In this inquiry, a flat ontology is applied to academic learning environments in order to open up spaces for speculation, collaboration and creative engagement. These learning environments contain many different types of things: bodies, minds, animals and plants; buildings, books, paintbrushes and computers; even ephemera such as memories, bird songs, and daydreams, to name but a few possible participants (Bennett, 2010, p. 23). Of course, as a researcher it is impossible to account for every ‘thing’ that exists in a learning environment. However, in accounting for one thing in its specificity, the researcher also accounts for untold others through the networked interconnections between them (Davis & Sumara, 2006). Human experience is regarded as just one thread in the fabric of a sensory learning environment, which is tangled up with many other threads of being and knowing (Ingold, 2000). This inquiry can thus be understood as a sensory apprenticeship to the diverse learning environments which comprise a regional university campus (Pink, 2009). More specifically, this involves an exploration of the ontological differences between learning environments as the sites of knowledge production and extensions for the various academic disciplines. In working on the level playing field associated with a flat ontology, the ecological and aesthetic differences between learning environments can become perceptible, in turn allowing for new pedagogical potentials to emerge within those same environments.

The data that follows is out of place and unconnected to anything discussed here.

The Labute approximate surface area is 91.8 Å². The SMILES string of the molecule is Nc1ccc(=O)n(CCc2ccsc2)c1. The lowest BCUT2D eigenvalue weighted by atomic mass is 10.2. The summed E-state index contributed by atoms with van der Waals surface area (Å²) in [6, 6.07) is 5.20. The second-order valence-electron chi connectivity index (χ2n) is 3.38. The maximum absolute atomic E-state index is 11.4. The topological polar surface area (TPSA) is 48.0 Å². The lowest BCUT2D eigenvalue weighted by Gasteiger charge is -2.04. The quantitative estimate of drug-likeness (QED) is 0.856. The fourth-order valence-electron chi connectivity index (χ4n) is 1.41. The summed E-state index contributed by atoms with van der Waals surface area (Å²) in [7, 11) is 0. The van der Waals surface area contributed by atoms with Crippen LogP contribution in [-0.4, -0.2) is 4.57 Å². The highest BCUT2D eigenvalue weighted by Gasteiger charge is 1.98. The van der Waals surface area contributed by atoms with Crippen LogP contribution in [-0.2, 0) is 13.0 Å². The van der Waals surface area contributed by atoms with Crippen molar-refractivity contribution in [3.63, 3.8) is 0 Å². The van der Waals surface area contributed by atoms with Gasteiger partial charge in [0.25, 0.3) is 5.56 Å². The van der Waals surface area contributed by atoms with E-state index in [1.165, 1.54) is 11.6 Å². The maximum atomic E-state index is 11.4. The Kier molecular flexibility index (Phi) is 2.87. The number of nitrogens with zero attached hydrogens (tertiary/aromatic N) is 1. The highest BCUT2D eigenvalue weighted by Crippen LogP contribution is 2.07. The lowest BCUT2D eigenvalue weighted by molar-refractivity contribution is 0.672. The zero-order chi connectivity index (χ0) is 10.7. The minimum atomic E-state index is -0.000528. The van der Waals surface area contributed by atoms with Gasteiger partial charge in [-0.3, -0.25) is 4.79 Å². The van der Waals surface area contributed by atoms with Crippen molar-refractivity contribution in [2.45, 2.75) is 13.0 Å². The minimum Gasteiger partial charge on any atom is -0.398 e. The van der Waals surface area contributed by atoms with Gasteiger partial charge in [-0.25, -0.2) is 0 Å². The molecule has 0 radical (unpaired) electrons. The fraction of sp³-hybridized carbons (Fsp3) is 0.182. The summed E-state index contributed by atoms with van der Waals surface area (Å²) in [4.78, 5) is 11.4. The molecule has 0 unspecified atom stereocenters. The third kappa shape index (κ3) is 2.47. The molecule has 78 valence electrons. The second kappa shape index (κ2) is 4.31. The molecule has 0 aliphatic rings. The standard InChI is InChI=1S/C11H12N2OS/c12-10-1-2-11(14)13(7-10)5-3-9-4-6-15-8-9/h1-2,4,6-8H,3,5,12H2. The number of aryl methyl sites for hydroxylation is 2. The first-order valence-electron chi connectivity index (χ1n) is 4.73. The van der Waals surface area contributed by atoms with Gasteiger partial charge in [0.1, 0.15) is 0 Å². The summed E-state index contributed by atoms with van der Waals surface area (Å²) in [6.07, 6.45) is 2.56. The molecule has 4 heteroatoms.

The relational and qualitative poles of the event are respectively equated with the ecological and aesthetic dimensions of the learning environment later in this Chapter.
 Assemblages (Delezue & Guattari, 1987), collectives (Latour, 1993; 2013) and networks (Latour, 1995, 2013) have slightly different connotations depending on context. Assemblages and collectives are each used in this proposal to refer to relational compositions in which beings affect and are affected by one another. Following Latour (2013), networks describe the relational connections and infrastructure that sustains knowledge production in a particular collective/assemblage.
The video lecture below discusses ways in which speculative realism has infected the various research methods being used in States and Territories.